The EU and I: Trade with the EU

For myself and many others, the economy is the big issue at stake in the EU referendum. For some it’s politics (an issue I will hopefully delve into in the future) and for some it’s just closing the borders (again a discussion for a later date). This post will look at the biggest economic issue in my mind, the issue of trade.

The single market is a crown jewel of the European Union. It allows for free trade amongst 500 million people and for many UK businesses, it’s a lifeline. The removal of tarrifs in Europe is very popular with business people, particularly those in large companies who trade internationally as can be seen below.

Business opinion

Source 1

I will not attempt to cover the truth here. While some of those statistics look favourable towards the EU, the SME column is far more diluted in opinion. So now I will discuss this column. Firstly 95% of SME businesses are small and employ less than 9 people. The contribution to the UK economy in terms of turnover is greater from big businesses. The most important factor in explaining the attitudes of SMEs, in my opinion, is that the vast majority of SMEs don’t trade internationally, so the EU will most likely have little effect on them and it comes down to personal opinion. Self-employed people are politically inclined towards conservatism so the only surprise is that the statistic there isn’t higher thanks to general right wing euro-scepticism.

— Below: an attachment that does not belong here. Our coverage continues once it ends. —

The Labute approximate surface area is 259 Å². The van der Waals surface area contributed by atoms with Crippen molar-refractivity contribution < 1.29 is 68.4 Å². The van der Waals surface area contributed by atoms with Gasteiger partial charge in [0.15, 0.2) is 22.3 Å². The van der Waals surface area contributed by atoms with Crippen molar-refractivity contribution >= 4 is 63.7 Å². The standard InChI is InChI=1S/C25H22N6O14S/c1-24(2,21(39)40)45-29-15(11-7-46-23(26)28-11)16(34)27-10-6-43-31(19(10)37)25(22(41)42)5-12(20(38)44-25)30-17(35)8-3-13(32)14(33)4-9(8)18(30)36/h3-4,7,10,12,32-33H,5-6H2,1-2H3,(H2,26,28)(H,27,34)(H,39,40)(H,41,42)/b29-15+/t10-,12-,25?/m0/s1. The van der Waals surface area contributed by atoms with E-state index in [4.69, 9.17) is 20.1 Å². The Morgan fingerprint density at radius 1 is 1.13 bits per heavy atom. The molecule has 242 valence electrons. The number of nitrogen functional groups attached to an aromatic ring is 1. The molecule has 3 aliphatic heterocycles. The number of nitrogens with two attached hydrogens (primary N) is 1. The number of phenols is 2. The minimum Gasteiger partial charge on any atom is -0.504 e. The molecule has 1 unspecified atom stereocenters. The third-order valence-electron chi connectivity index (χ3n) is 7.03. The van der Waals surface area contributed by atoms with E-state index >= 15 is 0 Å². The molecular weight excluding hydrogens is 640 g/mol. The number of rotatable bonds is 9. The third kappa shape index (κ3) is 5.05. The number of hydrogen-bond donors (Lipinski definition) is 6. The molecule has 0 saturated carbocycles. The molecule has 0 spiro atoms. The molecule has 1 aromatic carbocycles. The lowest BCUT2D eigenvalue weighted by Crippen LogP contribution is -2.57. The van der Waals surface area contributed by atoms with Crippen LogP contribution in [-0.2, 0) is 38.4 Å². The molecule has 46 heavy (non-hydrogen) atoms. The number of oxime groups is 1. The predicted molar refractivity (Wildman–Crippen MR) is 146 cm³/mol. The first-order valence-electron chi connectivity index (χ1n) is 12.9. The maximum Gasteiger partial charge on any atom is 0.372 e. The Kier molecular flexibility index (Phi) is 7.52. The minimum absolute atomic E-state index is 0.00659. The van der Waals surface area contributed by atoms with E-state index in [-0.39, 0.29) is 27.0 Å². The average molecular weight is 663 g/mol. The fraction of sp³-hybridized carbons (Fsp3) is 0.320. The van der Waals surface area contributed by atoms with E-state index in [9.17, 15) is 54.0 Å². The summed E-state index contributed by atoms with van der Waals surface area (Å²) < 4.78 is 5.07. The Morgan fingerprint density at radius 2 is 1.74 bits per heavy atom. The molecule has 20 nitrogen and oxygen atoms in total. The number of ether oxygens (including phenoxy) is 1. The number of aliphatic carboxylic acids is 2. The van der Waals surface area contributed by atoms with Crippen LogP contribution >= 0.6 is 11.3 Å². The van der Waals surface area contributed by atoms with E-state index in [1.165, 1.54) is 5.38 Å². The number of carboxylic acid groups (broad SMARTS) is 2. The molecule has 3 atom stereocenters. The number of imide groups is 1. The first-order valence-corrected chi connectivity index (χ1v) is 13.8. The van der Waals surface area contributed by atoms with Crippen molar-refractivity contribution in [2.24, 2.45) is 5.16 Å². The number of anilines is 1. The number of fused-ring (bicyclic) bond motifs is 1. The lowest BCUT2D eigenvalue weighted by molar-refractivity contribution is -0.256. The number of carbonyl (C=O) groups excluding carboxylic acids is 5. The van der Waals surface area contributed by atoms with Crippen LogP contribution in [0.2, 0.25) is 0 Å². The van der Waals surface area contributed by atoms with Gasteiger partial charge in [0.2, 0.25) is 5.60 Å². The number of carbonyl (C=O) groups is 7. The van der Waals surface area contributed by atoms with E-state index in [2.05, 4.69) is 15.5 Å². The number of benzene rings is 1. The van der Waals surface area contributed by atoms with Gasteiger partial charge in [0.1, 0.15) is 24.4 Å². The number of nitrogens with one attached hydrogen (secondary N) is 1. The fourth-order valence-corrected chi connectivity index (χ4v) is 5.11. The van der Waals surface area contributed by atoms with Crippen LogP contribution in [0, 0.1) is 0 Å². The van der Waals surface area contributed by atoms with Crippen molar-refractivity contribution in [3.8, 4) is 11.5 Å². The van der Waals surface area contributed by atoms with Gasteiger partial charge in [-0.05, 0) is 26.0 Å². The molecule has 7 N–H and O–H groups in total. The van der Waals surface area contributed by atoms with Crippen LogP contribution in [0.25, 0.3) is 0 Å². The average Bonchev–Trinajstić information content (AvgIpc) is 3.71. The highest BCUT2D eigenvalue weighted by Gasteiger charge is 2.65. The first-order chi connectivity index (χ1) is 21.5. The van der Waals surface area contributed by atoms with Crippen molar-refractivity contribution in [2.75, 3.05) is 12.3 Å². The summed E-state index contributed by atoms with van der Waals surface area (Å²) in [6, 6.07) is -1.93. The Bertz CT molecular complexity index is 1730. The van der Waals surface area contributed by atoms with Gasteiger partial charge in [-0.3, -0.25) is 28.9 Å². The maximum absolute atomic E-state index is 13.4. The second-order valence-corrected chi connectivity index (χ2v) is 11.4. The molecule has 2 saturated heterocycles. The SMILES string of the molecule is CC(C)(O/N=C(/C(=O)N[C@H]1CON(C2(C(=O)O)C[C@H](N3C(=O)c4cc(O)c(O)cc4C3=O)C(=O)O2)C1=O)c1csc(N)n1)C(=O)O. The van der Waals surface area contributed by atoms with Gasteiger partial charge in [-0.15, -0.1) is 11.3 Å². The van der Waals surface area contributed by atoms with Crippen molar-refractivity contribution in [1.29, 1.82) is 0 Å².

“We will get a fair deal, they need us more than we need them”.

51% of British exports go to the EU and 55% of British imports are from the EU. As the EU account for only 7% of the population, that shows how important they are to Britain. A common Euro sceptic argument is ”

Source 2

 

This shows that 6.6% of EU exports go to Britain. If we mean more to them, then why is it that our exports to them are a far greater percentage than their exports to us. It is clear that while Britain is important to the EU, this is not as much so as the EU is to Britain in terms of trade. Therefore by attempting to leave, Britain is the weaker party in any negotiation with more to lose.

Countries are more inclined to trade with countries near them. This is because of fewer travel costs and also company clients and customers can meet up face to face and build a greater rapport. Therefore the links with other countries outside of the EU would be unlikely to be as great with links to countries inside of the EU.

Oh Cap

One thing I despise about the EU is the Common Agricultural Policy (CAP). If you are a euro-sceptic who doesn’t know about this, learn about it. It will be a key weapon in your arsenal.

The CAP is a set of subsidies which help European farmers stay in business. It is the largest expenditure in the EU budget and it costs way too much money (40%) for the value to GDP (1.7%) in Europe.  It can be argued that the set of subsidies also increase land price as land owners are aware of more money available. Oh dear, it seems that I have rather shot myself in the foot here. Well I promised to be fair and there we go, so now I have the difficult job of defusing the argument.